I casually told my husband, "I want to take the evening pottery throwing class on campus." He said "But, that's not drawing." "Yeah, but I want to try it again. Plus, we get to etch and stuff on the pots." I grinned. He didn't object.
I logged into the enrollment page, then hesitated. "You're not a college kid anymore. It's expensive. You're busy. Think how awkward this will be. It's at supper time." A kind voice from the TV interrupted the cranky voice. Some guy was encouraging a friend to do as much as you can in this life. Ignore the fear and go for it. Okay already! I signed up and paid my tuition.
Last night, loaded to the gills with trepidation and jitters and such, I walked into the familiar yet foreign ceramics room I left in the mid 80's.
Brief introductions (name, major & year) by all. I was last. "I was a senior in 1987." Sheesh - none of these kids were even around then. There were two fun-loving older ladies in many of my college studio classes. I got a kick out of them, but they were "old." That's me now.
We gathered our supplies and sat down at the wheels. "I feel completely lost..." Yeah, I said that out loud to our professor, Linda. The unwieldy lump of clay bumped around under my hands as the wheel spun. It mocked my centering efforts. Good grief - why did I sign up for this again? My first pot was stumpy, lumpy and wiggly. Linda was very complimentary and told me it was similar to a certain style of Japanese pots. I can't remember the word she said, so I just went on a little google search. It may have been wabi-sabi, which is all about imperfection and not just pots. Anyway, I set my junior high pot aside and started on the next lump.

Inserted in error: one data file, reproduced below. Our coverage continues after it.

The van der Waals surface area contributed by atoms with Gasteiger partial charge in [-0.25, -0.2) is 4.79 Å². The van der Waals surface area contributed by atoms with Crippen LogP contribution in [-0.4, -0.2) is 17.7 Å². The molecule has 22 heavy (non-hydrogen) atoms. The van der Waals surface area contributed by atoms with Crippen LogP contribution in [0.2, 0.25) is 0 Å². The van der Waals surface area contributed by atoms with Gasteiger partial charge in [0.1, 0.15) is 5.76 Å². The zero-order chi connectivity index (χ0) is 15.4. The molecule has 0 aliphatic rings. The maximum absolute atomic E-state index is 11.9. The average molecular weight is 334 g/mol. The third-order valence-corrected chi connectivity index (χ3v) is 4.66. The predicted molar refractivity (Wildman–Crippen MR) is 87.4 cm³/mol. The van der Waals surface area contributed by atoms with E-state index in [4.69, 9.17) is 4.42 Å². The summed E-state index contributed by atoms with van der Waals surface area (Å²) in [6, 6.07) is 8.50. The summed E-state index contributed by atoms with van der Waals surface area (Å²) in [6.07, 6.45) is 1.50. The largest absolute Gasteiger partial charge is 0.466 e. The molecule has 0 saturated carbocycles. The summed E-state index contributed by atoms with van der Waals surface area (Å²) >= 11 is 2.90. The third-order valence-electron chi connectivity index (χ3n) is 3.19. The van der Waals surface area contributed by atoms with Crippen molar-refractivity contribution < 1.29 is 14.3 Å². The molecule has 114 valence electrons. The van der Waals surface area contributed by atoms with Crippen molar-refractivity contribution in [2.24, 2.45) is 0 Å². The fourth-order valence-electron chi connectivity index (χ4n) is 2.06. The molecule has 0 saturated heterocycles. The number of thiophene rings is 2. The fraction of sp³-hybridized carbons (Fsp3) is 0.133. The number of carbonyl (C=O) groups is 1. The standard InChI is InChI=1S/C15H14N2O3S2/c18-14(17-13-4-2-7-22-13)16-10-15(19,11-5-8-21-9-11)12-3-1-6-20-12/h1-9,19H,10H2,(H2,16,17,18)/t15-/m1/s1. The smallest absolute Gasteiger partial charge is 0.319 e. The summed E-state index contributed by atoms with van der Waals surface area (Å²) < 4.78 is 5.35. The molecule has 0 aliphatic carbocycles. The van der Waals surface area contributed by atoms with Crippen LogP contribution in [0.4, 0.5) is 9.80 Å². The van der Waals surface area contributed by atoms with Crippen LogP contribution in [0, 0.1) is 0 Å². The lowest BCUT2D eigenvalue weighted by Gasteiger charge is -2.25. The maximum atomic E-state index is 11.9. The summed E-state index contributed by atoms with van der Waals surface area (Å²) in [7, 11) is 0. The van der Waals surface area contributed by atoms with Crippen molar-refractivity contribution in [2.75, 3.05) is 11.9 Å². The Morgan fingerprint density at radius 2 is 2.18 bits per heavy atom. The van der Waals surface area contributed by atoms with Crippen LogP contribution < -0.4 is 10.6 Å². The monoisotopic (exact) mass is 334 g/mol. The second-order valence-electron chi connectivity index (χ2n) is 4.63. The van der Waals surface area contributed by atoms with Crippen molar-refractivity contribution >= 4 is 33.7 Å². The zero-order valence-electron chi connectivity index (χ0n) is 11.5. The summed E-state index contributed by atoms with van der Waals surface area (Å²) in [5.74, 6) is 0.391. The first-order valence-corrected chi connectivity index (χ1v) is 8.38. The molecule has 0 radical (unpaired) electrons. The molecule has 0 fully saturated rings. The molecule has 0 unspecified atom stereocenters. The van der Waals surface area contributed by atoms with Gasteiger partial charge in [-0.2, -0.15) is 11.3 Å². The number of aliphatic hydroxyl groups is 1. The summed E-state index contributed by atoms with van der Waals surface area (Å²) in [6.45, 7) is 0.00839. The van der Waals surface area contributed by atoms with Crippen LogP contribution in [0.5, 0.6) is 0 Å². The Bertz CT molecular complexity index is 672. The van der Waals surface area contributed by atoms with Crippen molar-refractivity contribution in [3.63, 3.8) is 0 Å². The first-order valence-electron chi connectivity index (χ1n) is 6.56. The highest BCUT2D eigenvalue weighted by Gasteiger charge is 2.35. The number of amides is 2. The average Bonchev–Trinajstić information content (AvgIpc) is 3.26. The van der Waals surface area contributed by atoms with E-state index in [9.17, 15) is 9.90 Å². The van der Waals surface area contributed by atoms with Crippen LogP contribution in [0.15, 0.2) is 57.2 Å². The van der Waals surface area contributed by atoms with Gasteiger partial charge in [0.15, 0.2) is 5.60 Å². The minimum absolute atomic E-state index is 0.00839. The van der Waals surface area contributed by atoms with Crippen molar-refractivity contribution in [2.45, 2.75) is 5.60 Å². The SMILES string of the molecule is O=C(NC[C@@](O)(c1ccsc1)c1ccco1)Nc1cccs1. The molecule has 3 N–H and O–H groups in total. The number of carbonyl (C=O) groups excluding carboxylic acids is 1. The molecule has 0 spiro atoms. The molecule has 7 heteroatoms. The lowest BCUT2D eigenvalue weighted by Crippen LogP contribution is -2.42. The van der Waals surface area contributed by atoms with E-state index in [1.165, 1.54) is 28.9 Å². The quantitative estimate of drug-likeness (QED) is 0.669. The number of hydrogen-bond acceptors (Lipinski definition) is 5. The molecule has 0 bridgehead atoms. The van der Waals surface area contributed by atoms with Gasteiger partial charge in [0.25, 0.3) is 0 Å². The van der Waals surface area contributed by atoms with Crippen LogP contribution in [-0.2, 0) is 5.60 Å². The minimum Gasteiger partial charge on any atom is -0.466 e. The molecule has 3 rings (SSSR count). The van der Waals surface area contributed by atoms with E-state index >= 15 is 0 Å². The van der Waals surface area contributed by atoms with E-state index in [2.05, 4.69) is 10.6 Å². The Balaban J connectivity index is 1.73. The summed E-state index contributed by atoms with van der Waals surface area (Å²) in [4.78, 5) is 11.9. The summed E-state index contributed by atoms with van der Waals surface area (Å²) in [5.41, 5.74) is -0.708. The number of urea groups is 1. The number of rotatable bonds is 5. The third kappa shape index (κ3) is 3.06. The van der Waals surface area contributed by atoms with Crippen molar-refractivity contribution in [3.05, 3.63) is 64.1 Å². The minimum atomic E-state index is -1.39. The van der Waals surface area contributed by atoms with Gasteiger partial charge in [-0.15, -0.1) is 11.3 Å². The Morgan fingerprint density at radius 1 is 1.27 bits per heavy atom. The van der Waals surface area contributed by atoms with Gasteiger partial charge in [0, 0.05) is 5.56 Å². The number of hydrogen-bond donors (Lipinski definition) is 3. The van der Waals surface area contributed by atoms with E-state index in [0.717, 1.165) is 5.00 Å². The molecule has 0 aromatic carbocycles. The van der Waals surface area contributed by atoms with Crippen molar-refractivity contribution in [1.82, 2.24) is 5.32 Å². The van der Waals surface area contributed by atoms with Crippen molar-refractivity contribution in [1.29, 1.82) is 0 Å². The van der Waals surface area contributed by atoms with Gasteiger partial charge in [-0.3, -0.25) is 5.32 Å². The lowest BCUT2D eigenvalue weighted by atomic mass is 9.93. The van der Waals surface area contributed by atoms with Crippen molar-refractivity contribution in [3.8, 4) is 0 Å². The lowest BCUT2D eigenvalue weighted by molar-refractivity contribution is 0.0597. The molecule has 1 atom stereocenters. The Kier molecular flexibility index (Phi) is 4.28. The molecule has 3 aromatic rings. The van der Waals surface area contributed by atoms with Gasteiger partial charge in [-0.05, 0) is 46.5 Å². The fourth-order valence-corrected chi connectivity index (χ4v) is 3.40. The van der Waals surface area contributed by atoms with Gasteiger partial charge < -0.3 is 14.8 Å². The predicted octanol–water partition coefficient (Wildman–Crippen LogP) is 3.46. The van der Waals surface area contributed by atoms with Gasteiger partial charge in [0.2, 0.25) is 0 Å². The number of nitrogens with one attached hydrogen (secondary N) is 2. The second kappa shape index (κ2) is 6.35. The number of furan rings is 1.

This time Josh, our graduate assistant teacher, watched my lop-sided beginning and recommended better hand positions and increasing the wheel speed. Suddenly, it was a little easier. I kinda' remember the feel of this now. I think I can do this. I kept pulling up the clay, not really sure if I should keep going or call it done. The clay decided for me. The thin sides did this odd flippy thing. Linda told me "It's beautiful just like that." Hmm, it was interesting. I put the floppy-topped form in the drying area and grabbed a big lump for another go round.
I took my time with the next one. The spinning form was much less bossy with my fingers. "I think you're remembering now." Yup. Oh, I most definitely am still a beginner, but at least I could shape the turning clay without it wobbling off on it's own.
Within a couple of hours, I'd traveled down my well-worn creative path - excitement, fear, doubt, irritation, realization, perseverance, in-the-groove-ness. I'm relieved to have moved beyond the first few stages - doesn't happen often enough. I imagine many people fight this when trying anything new, creative or not. It's too bad. LIVE your life. Don't be a spectator.
Next time - the first kick in the pants.